9 Signs You May Have Low Milk Supply 

9 signs of possible low milk supply. Please reach out to an IBCLC for individual guidance.

9 Signs You May Have Low Milk Supply 

Breastfeeding can be a wonderful experience for both mother and baby, but it’s not always easy. One of the biggest challenges that new moms face is getting enough milk supply. Low milk supply can be caused by many different things, so it’s important to know the signs that you may have a low milk supply. Here are 10 signs that could indicate you have a low milk supply. 

1. You notice your baby’s diaper output isn't increasing as they grow  

  • Day 1 of life you can expect on average, 1 pee and 1 poop.
  • Day 2 of life…3 pees and 2 poops.
  • Day 3 of life…4 pees and 2 poops.
  • Day 4 of life…5 pees and 3 poops.
  • Day 5 of life…6 pees and 4 poops.

After the first 5 days, a newborn should have 6-8 wet diapers in 24 hours, while an older baby should have 5-7 per day. If you're noticing your baby's diapers aren't filling up as they should be, then this could be an indication of a low milk supply or an indication that your baby is not able to remove the milk adequately from your breast. Either way, it is time to dig deeper! 

Check out my blog on how often newborns should be breastfeeding

2. Your baby seems fussy after nursing

A hungry or thirsty baby will keep rooting and looking for food even after they’ve finished nursing which could be a sign that they weren’t able to get enough from the breastmilk alone. This can be a tricky one, because a fussy baby does NOT always indicate low supply, in fact, it can sometimes be an indication of oversupply. It is, however, a sign to dig deeper and figure out what may be going on. 

3. Your breasts don't feel full before feedings

If your breasts don't feel full before feedings then this could indicate that you may not be producing enough milk for your little one. Experiencing breast changes during pregnancy and newly postpartum is an indication that your breasts are making milk for your baby. If you do not experience changes in fullness or size, it is time to seek out help from an IBCLC to get a more accurate assessment of your situation. Click here to book with one of our team members.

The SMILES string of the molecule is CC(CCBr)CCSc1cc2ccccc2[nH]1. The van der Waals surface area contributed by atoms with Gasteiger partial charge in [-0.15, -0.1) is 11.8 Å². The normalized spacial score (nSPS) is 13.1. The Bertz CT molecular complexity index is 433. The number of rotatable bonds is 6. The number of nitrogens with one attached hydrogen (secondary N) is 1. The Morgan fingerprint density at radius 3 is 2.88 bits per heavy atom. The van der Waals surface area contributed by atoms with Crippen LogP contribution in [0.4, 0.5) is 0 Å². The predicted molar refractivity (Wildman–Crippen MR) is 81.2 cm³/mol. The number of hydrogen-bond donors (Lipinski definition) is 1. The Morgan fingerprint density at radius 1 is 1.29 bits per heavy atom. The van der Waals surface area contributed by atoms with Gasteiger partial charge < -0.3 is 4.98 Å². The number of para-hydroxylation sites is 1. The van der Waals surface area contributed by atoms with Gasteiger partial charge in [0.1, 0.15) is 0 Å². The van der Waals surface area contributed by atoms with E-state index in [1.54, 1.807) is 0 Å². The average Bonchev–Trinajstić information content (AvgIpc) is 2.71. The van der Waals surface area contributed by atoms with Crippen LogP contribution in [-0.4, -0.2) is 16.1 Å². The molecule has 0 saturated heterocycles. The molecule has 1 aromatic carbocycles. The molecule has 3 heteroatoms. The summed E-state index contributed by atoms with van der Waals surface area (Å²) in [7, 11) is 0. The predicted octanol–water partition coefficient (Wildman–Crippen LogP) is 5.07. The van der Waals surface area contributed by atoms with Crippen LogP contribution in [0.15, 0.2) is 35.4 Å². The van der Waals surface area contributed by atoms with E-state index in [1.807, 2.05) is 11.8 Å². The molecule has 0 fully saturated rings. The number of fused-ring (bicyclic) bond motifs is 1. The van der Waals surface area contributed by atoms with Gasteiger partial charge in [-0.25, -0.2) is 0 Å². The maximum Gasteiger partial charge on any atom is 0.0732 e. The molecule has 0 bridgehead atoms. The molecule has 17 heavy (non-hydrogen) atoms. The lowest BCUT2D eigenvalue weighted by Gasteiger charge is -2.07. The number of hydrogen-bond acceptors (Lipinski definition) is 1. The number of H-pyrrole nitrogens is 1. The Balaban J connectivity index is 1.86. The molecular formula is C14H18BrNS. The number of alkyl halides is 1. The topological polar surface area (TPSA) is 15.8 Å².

What is IGT? Insufficient glandular tissue (IGT): Some women have a lower amount of glandular tissue in their breasts, which can make it difficult for them to produce enough milk.

4. You don’t hear swallowing or see visible sucking when feeding

If you don't hear any swallowing or see visible sucking when feeding then this could mean that your baby isn't getting enough milk from each feeding session and needs more than what is being produced by your body at the moment. Not sure what exactly that should look like? Check out the clip below. **Please note without a weighted feed with a provider, it is impossible to know for certain how much milk your baby is transferring during a feeding. 

What is a weighted feed? A weighted feed, also known as milk weight, is a method used to measure the amount of milk a baby is consuming during breastfeeding or pumping. This is typically done with a special breastfeeding scale that can be used to weigh the baby before and after a feeding, or by using a special container to weigh the milk that is pumped. The difference between the two weights is the amount of milk that the baby consumed.

Check out this reel on coordinated suck patterns. 

5. Your baby takes frequent breaks during feedings

Taking frequent breaks during feedings is another sign that your baby may not be able to get enough from the breastmilk alone and needs additional supplementation in order to ensure their nutritional requirements are met adequately. If your baby is continuing to come on and off the breast and is not able to settle into a feeding, it is a sign to dig deeper.

It is NOT always a low milk supply causing a baby to come on and off the breast. A baby with excessive body tension, tongue, and/or lip ties may also come off the breast frequently.